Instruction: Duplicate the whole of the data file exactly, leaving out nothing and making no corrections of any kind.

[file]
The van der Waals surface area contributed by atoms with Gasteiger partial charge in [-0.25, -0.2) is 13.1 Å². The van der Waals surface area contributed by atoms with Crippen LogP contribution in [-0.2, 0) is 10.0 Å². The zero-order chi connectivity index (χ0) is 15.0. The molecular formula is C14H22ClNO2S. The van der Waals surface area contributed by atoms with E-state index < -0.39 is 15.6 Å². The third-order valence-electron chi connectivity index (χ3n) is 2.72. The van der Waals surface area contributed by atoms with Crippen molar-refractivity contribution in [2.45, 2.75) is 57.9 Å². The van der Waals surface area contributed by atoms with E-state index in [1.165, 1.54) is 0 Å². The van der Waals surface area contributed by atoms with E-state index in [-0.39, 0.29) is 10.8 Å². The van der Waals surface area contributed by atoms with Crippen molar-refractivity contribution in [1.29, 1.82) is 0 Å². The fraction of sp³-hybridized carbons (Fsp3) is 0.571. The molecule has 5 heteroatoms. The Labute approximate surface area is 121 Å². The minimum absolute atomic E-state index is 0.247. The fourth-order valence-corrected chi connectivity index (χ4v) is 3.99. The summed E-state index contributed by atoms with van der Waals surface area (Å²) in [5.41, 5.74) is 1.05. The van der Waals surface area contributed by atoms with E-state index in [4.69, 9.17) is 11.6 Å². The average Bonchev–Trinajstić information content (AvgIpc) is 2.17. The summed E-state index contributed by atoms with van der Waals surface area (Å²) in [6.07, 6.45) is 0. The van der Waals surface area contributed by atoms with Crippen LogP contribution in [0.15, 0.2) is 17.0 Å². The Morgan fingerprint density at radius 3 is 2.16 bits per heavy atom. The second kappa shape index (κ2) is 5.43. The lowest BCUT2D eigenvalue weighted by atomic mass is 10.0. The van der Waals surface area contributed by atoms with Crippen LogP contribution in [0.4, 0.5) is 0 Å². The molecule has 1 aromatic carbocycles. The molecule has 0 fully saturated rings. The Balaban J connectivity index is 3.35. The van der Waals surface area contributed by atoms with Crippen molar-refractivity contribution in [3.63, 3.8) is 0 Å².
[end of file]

The van der Waals surface area contributed by atoms with Gasteiger partial charge in [-0.25, -0.2) is 13.1 Å². The van der Waals surface area contributed by atoms with Crippen LogP contribution in [-0.2, 0) is 10.0 Å². The zero-order chi connectivity index (χ0) is 15.0. The molecular formula is C14H22ClNO2S. The van der Waals surface area contributed by atoms with E-state index < -0.39 is 15.6 Å². The third-order valence-electron chi connectivity index (χ3n) is 2.72. The van der Waals surface area contributed by atoms with Crippen molar-refractivity contribution in [2.45, 2.75) is 57.9 Å². The van der Waals surface area contributed by atoms with E-state index in [1.165, 1.54) is 0 Å². The van der Waals surface area contributed by atoms with E-state index in [-0.39, 0.29) is 10.8 Å². The van der Waals surface area contributed by atoms with Crippen molar-refractivity contribution in [1.29, 1.82) is 0 Å². The fraction of sp³-hybridized carbons (Fsp3) is 0.571. The molecule has 5 heteroatoms. The Labute approximate surface area is 121 Å². The minimum absolute atomic E-state index is 0.247. The fourth-order valence-corrected chi connectivity index (χ4v) is 3.99. The summed E-state index contributed by atoms with van der Waals surface area (Å²) in [5.41, 5.74) is 1.05. The van der Waals surface area contributed by atoms with E-state index in [4.69, 9.17) is 11.6 Å². The average Bonchev–Trinajstić information content (AvgIpc) is 2.17. The summed E-state index contributed by atoms with van der Waals surface area (Å²) in [6.07, 6.45) is 0. The van der Waals surface area contributed by atoms with Crippen LogP contribution in [0.15, 0.2) is 17.0 Å². The Morgan fingerprint density at radius 3 is 2.16 bits per heavy atom. The second kappa shape index (κ2) is 5.43. The lowest BCUT2D eigenvalue weighted by atomic mass is 10.0. The van der Waals surface area contributed by atoms with Crippen LogP contribution in [0.4, 0.5) is 0 Å². The molecule has 1 aromatic carbocycles. The molecule has 0 fully saturated rings. The Balaban J connectivity index is 3.35. The van der Waals surface area contributed by atoms with Crippen molar-refractivity contribution in [3.63, 3.8) is 0 Å².